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Illustration: Sarah Grillo/Axios
President Trump's pitch to create a Space Force is championed by its supporters as a way to deter nations that plan to weaponize space.
What's new: On Thursday, the Trump administration relaunched U.S. Space Command. The combatant command is expected to protect U.S. interests in space from potential threats, and it's seen as a step toward the creation of Trump's Space Force.
Where it stands: Geopolitical conflicts today are starting to play out in orbit, with U.S. officials becoming increasingly worried about China's and Russia's capabilities, from jamming communications satellites to taking them out.
But, but, but: Other experts say space is already being weaponized, and the U.S. is behind.
The bottom line: If a U.S. Space Force is established in the coming years, it would further alter geopolitics on Earth and in space, potentially transforming a once peaceful realm into a war-focused regime.
Starhopper flying through the sky above Texas. Photo: SpaceX
Last week, SpaceX launched the final test of Starhopper, a prototype of its Starship spacecraft that is designed to eventually take 100 people at a time to deep space destinations like the Moon or Mars.
Context: SpaceX is building on the reusability of its Falcon 9 and Falcon Heavy rockets with Starship, but the new interplanetary system will have some key differences.
Details: The successful Starhopper test paves the way for SpaceX's plans to test 2 more prototypes currently being built in Texas and Florida.
What to watch: Musk said that the company is planning on a 20-kilometer (12-mile) flight of Mk1 in October, with an orbital test to follow. Musk is expected to update the public on the progress of Starship development on Sept. 28.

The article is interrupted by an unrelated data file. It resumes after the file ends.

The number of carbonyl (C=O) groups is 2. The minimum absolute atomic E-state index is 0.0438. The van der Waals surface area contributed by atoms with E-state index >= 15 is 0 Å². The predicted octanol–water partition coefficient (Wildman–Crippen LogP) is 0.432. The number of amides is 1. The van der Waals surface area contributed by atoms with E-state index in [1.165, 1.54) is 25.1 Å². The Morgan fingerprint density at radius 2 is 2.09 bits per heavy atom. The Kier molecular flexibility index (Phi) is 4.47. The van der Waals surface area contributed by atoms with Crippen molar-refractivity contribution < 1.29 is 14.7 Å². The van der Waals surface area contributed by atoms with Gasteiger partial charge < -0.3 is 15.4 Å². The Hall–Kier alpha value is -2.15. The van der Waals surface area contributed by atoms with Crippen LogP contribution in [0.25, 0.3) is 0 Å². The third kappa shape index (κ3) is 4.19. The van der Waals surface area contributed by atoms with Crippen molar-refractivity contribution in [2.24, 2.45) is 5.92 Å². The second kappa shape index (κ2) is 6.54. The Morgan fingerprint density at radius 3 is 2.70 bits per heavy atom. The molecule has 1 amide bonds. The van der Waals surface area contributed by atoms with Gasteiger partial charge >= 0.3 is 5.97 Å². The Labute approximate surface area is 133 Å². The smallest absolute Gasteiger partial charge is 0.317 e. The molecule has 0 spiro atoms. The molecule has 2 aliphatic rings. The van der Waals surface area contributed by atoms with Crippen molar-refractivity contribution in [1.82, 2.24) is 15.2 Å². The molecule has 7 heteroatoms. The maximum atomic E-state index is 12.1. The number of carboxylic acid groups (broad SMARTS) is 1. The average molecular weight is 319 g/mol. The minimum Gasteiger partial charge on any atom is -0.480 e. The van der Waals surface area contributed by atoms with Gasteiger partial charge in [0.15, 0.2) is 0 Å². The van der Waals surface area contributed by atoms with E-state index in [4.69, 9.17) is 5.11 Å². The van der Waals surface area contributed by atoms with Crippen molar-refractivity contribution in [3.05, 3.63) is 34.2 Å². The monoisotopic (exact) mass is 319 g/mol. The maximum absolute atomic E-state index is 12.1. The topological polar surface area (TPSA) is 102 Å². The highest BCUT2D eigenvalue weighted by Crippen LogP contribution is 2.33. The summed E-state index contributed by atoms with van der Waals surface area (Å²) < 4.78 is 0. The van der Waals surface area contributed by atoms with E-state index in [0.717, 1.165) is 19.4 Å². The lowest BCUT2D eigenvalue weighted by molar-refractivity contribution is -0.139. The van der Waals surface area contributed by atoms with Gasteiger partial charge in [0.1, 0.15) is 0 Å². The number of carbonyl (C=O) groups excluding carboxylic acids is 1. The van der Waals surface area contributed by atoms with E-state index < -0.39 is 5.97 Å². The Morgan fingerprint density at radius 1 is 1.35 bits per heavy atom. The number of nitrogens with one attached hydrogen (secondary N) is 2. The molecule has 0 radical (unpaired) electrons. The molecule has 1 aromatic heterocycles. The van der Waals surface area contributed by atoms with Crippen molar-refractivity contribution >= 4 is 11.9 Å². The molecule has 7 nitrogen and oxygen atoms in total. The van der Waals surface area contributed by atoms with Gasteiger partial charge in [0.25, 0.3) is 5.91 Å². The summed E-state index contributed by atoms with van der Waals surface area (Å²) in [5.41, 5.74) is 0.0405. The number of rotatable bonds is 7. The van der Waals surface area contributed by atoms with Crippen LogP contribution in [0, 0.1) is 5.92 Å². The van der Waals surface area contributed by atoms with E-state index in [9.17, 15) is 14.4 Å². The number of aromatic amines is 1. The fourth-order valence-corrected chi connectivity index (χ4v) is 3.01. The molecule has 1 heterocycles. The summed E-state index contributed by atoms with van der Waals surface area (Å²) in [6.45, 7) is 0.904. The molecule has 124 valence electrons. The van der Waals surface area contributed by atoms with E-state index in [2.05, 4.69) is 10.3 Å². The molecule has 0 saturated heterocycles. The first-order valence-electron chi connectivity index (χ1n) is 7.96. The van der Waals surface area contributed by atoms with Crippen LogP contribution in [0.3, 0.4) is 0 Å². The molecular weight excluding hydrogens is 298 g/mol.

Earth seen from orbit. Photo: NASA
Scientists have developed a fingerprint of Earth from space that could one day help identify other habitable worlds light-years from our own.
Why it matters: If researchers find a planet that matched Earth's fingerprint — which shows what Earth would look like in infrared if seen by an alien civilization — out there in the universe, it could indicate they've found a habitable world.
What they did: The fingerprint — detailed in a new study published in the journal Monthly Notices of the Royal Astronomical Society — was created by using data collected by the Atmospheric Chemistry Experiment onboard the SCISAT satellite.
"The idea is to be able to understand what we were seeing if we were observing an Earth-like planet. Our model of Earth’s spectrum as observed with the James Webb Space Telescope is a benchmark to which spectra of other planets can be compared to understand how similar their atmospheres are to ours."— Evelyn Macdonald, a co-author of the study, to Axios.
The far side of the Moon. Photo: NASA/Goddard Space Flight Center/ASU
Amateurs identify U.S. spy satellite behind President Trump's tweet (Geoff Brumfiel, NPR)
SpaceX refused to move a Starlink satellite at risk of collision with a European satellite (Jonathan O'Callaghan, Forbes)
China's lunar rover has found something weird on the far side of the Moon (Andrew Jones, Space.com)
Possible detection of a black hole so big it ‘should not exist’ (Natalie Wolchover, Quanta)
Photo: NASA/Nick Hague
The extreme power of a hurricane can even be seen from space. This photo, from NASA astronaut Nick Hague, shows the eye of Hurricane Dorian as the storm swirled through the Atlantic Ocean over the weekend.
Go deeper: What you need to know about Hurricane Dorian
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